The recurrence rate is the same as the open repair.4 A single port may be used. The complication rate and recurrence rate is the same as an open procedure. Single port has the advantages of preventing a contralateral (opposite side) hernia and leaves a less visible scar.12

Nonsurgical Procedure

Watchful waiting is not recommended because of the high risk of incarceration, especially in young infants.3


Let your anesthesia provider know if your child has allergies, neurologic disease (epilepsy), heart disease, stomach problems, lung disease (asthma), endocrine disease (diabetes, thyroid conditions), or loose teeth. If your child is having local anesthesia, they will usually go home the same day. They may need to stay longer if they have had laparoscopic surgery with general anesthesia, a larger hernia with mesh repair, an incarcerated hernia, a history of premature birth, nausea, or vomiting. All hospitals allow a parent to stay the night in a room with their child.

When to Contact Your Child’s Surgeon

Contact your child’s surgeon if your child has:

  • Pain that will not go away
  • Pain that gets worse
  • A fever of more than 101°F or 38.3°C
  • Vomiting
  • Swelling, redness, bleeding, or bad-smelling drainage from their wound site
  • Strong or continuous abdominal pain or swelling of their abdomen
  • No bowel movement 2 to 3 days after the operation


What Can Happen

Keeping You Informed

Long-term pain

5 of 100 children reported chronic pain 3 years after inguinal hernia repair.13

Pain is usually managed with acetaminophen or ibuprofen, and most children resume normal activity in a few days.

Recurrence (hernia comes back)

Inguinal hernia reoccurs in less than 1 of 100 children who have had a repair. Most recurrences are seen within one year of the original repair.14

The recurrence rate of 1 of 100 children for an inguinal hernia after laparoscopic surgery is comparable to that of the traditional open approach.15

Testicular atrophy (injury)

A strangulated or incarcerated hernia can result in a loss of blood supply to the testicles and is reported in less than 2 of 100 cases.16

Testicular damage is reported only in cases of strangulation and incarceration.

Testicular or scrotal pain/swelling

Fluid may accumulate in the scrotal sac (Hydrocele) in less than 2 of 100 repairs.11

Scrotal swelling after pediatric inguinal hernia repair usually resolves on its own.13

Injury to the vas deferens

The vas deferens carries the sperm from the scrotal area to the penis. During hernia repair, it may be damaged. This may not be recognized until adulthood. It is reported in less than 1 of 100 repairs.4

Injury to the vas deferens during hernia repair in childhood may be a reason for infertility in men. Rare cases of infertility are caused by the use of mesh.2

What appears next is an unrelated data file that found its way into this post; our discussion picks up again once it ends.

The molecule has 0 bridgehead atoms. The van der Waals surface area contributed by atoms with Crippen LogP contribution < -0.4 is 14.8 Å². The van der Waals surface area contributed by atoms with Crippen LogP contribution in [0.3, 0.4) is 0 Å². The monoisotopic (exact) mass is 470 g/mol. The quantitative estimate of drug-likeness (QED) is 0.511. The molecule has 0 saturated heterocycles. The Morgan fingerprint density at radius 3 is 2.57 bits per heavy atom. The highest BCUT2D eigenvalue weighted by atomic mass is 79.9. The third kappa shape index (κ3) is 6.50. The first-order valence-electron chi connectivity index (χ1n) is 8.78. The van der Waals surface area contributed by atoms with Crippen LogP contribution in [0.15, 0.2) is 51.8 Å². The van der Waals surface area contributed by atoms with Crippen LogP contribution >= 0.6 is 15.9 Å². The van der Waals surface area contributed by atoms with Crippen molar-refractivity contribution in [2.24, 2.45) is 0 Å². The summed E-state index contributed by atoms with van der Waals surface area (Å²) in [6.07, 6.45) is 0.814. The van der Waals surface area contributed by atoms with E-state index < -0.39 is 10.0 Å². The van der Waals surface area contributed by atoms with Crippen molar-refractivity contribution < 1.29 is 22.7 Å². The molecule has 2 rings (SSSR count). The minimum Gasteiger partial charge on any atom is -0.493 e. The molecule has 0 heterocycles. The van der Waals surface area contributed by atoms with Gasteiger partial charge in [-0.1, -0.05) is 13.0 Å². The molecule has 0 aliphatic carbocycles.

Pediatric wound infection after inguinal repair is reported in less than 2 of 100 cases.4

Antibiotics are typically not given for inguinal or femoral hernia repair unless mesh is used.

Injury to internal organs—bowel, bladder, blood vessels

Injury can be caused by instruments inserted with laparoscopic repair. Injury to the intestine, bladder, kidneys, nerves, blood vessels leading to the legs, internal female organs, or vas deferens is extremely rare.17

For bladder injury, a Foley catheter remains in place to drain the urine until the bladder is healed. Rarely surgical repair is needed. For bowel injury, the bowel is repaired and/or a nasogastric tube is placed to keep the stomach empty. Any injury to a blood vessel is repaired.


Anesthesia complications are extremely rare. Premature newborns or infants less than 1 year old have the greatest risk of complications from general anesthesia.18 Children can expect to resume normal activity 48 hours after surgery.

Most hernias are repaired on an outpatient basis. An overnight stay is usual for full-term infants less than 3 months old.18 Local spinal anesthesia or spinal nerve block may be used in premature infants less than 36 weeks old. This can decrease the need for other pain medication after surgery.19

Respiratory Complications

Apnea (periods of not breathing) right after the operation is seen in less than 5 of 100 premature infants.20 Respiratory complications in healthy, full-term infants less than 1 month old are uncommon.20

Apnea is associated with premature infants who had a history of apnea and other medical problems before their hernia repair.20

Heart/cardiac complications

There are no reports of heart complications.

Your anesthesia provider will suggest the best anesthesia option for your child.


No deaths are reported directly related to pediatric inguinal and femoral hernia repair.

The risks of complications are greater with strangulated and incarcerated hernia repairs.3

The data has been averaged per 1,000 cases.